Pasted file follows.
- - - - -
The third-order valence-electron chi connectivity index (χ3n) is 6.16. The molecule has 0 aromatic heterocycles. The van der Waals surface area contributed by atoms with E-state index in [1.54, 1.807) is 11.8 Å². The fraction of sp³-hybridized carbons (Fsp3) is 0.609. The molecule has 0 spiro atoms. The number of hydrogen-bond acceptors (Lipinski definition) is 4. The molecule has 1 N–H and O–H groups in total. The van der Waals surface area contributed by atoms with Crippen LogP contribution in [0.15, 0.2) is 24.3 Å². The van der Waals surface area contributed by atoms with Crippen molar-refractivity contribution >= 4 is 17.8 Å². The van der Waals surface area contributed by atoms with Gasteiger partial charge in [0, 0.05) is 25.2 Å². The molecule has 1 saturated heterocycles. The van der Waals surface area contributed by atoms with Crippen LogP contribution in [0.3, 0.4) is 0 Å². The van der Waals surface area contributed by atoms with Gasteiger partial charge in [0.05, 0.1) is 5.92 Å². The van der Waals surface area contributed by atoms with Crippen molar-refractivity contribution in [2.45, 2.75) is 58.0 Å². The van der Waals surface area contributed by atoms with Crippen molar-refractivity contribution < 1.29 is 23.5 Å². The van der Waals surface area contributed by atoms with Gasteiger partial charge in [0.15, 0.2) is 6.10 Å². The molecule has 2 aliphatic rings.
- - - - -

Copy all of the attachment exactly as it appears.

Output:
The third-order valence-electron chi connectivity index (χ3n) is 6.16. The molecule has 0 aromatic heterocycles. The van der Waals surface area contributed by atoms with E-state index in [1.54, 1.807) is 11.8 Å². The fraction of sp³-hybridized carbons (Fsp3) is 0.609. The molecule has 0 spiro atoms. The number of hydrogen-bond acceptors (Lipinski definition) is 4. The molecule has 1 N–H and O–H groups in total. The van der Waals surface area contributed by atoms with Crippen LogP contribution in [0.15, 0.2) is 24.3 Å². The van der Waals surface area contributed by atoms with Crippen molar-refractivity contribution >= 4 is 17.8 Å². The van der Waals surface area contributed by atoms with Gasteiger partial charge in [0, 0.05) is 25.2 Å². The molecule has 1 saturated heterocycles. The van der Waals surface area contributed by atoms with Crippen LogP contribution in [0.3, 0.4) is 0 Å². The van der Waals surface area contributed by atoms with Gasteiger partial charge in [0.05, 0.1) is 5.92 Å². The van der Waals surface area contributed by atoms with Crippen molar-refractivity contribution in [2.45, 2.75) is 58.0 Å². The van der Waals surface area contributed by atoms with Crippen molar-refractivity contribution < 1.29 is 23.5 Å². The van der Waals surface area contributed by atoms with Gasteiger partial charge in [0.15, 0.2) is 6.10 Å². The molecule has 2 aliphatic rings.